By Alice Platt
Preservation Week 2012 was celebrated at libraries throughout the country during the week of April 22–28. Events were held online and in person to help promote the importance of preservation, and teach all of us about how to better preserve our cultural treasures.
ALCTS-sponsored events included the free ALCTS webinars Taking Care: Family Textiles, held April 24 and Preserving Your Personal Digital Photographs, held April 26. These and many other preservation-related webinars are archived and available for free from the ALCTS web site. Topics include disaster response, protecting and saving family treasures, and book repair basics. These can be viewed immediately, helping Preservation Week extend far beyond one week in April.
Other events held around the country included several lectures at the Library of Congress; a presentation and panel discussion in New York City showcasing the Activist Archivists' efforts to help archive the Occupy Wall Street movement; and a 16mm film preservation event at the University of Washington Libraries. John Vallier, Head-Distributed Media at UW, explained that the grant-funded Films from the Vaults preservation project is an opportunity not only to digitize and preserve rare or unique films, but also screen them and interest students in archival preservation, particularly of audio-visual materials. "Some actually stopped to talk to us!" John noted of the undergraduates who walked by during the Preservation Week screening.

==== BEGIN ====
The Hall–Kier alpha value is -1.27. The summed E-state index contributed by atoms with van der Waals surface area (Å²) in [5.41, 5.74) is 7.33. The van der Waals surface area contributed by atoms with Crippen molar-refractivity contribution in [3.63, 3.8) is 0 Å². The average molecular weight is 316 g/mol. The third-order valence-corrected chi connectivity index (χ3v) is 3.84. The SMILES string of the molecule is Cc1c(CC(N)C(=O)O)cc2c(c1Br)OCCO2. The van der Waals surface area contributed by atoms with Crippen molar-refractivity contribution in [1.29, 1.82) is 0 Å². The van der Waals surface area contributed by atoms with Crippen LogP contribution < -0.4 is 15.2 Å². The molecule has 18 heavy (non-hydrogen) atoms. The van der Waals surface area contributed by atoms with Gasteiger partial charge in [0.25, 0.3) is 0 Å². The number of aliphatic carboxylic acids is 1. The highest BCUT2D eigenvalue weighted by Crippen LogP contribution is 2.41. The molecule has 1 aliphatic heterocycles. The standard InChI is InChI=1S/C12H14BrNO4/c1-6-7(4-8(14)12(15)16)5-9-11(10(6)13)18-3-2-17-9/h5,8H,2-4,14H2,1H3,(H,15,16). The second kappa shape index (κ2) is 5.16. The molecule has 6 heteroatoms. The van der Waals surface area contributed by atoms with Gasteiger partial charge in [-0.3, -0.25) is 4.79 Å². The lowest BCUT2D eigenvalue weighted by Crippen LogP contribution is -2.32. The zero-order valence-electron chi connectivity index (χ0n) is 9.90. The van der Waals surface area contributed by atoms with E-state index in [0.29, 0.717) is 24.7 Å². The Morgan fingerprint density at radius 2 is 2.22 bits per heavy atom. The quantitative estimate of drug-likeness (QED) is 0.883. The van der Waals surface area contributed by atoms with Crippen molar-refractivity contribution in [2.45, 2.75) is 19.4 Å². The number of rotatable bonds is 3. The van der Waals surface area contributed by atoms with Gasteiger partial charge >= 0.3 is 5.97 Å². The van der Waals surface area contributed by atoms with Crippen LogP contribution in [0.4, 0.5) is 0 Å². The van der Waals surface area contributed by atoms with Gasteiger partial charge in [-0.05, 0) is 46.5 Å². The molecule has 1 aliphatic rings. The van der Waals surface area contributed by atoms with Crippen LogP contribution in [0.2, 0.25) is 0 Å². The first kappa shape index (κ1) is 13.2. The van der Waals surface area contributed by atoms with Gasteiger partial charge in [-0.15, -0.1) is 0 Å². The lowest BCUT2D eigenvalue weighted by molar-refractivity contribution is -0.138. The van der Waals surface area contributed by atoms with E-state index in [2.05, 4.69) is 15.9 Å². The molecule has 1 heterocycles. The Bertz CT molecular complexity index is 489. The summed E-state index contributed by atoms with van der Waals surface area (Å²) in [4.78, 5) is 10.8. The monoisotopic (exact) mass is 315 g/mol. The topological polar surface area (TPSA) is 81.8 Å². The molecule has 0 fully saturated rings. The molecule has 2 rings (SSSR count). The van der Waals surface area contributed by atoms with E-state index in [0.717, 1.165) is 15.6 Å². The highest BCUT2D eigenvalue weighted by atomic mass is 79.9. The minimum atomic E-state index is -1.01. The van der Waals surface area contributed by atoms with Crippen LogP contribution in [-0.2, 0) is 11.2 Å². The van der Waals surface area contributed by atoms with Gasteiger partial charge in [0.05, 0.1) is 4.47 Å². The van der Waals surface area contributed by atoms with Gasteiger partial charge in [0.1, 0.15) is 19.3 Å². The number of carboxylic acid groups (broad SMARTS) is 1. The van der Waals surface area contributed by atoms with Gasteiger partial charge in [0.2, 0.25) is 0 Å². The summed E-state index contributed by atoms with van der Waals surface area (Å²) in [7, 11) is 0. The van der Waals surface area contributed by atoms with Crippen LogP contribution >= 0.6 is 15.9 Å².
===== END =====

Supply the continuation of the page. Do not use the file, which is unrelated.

Preservation Week Chair Julia Mosbo noted, “This is the third year that we have had Preservation Week and each year we see tremendous growth with the amount and types of events that are showcased at various institutions. Preservation Week has become an important part of program planning at libraries and we hope to continue to facilitate that growth though reaching out to newer audiences and all age groups.”
Last January, Steve Berry, author of “The Jefferson Key,” founder of History Matters and the National Spokesman for Preservation Week 2012, talked briefly about how he archives his scrapbooks and publicity for his work at home during his keynote address at Midwinter 2012 in Dallas. But a rumbling gasp arose from the crowd when he admitted he throws away his notebooks containing scribbled ideas and notes while writing a book; he protested that they wouldn't make any sense to anyone. Nevertheless, after that library crowd reaction, perhaps the next stack of notebooks might survive the trash bin. Score a point for Preservation Week. May it last all year.